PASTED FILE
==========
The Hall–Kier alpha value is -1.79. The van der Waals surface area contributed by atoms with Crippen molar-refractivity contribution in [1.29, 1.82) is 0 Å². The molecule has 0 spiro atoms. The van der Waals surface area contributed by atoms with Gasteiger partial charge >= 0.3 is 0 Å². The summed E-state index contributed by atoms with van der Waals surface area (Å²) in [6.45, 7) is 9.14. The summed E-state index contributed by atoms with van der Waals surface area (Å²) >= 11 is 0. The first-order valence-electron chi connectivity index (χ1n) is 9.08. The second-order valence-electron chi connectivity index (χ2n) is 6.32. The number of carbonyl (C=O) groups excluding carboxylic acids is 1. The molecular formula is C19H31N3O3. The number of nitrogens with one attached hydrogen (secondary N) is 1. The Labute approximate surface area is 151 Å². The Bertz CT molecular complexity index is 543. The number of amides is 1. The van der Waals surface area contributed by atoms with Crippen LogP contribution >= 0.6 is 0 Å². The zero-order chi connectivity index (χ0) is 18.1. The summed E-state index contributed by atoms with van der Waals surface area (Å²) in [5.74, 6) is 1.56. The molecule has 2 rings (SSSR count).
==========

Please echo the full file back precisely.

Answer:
The Hall–Kier alpha value is -1.79. The van der Waals surface area contributed by atoms with Crippen molar-refractivity contribution in [1.29, 1.82) is 0 Å². The molecule has 0 spiro atoms. The van der Waals surface area contributed by atoms with Gasteiger partial charge >= 0.3 is 0 Å². The summed E-state index contributed by atoms with van der Waals surface area (Å²) in [6.45, 7) is 9.14. The summed E-state index contributed by atoms with van der Waals surface area (Å²) >= 11 is 0. The first-order valence-electron chi connectivity index (χ1n) is 9.08. The second-order valence-electron chi connectivity index (χ2n) is 6.32. The number of carbonyl (C=O) groups excluding carboxylic acids is 1. The molecular formula is C19H31N3O3. The number of nitrogens with one attached hydrogen (secondary N) is 1. The Labute approximate surface area is 151 Å². The Bertz CT molecular complexity index is 543. The number of amides is 1. The van der Waals surface area contributed by atoms with Crippen LogP contribution >= 0.6 is 0 Å². The zero-order chi connectivity index (χ0) is 18.1. The summed E-state index contributed by atoms with van der Waals surface area (Å²) in [5.74, 6) is 1.56. The molecule has 2 rings (SSSR count).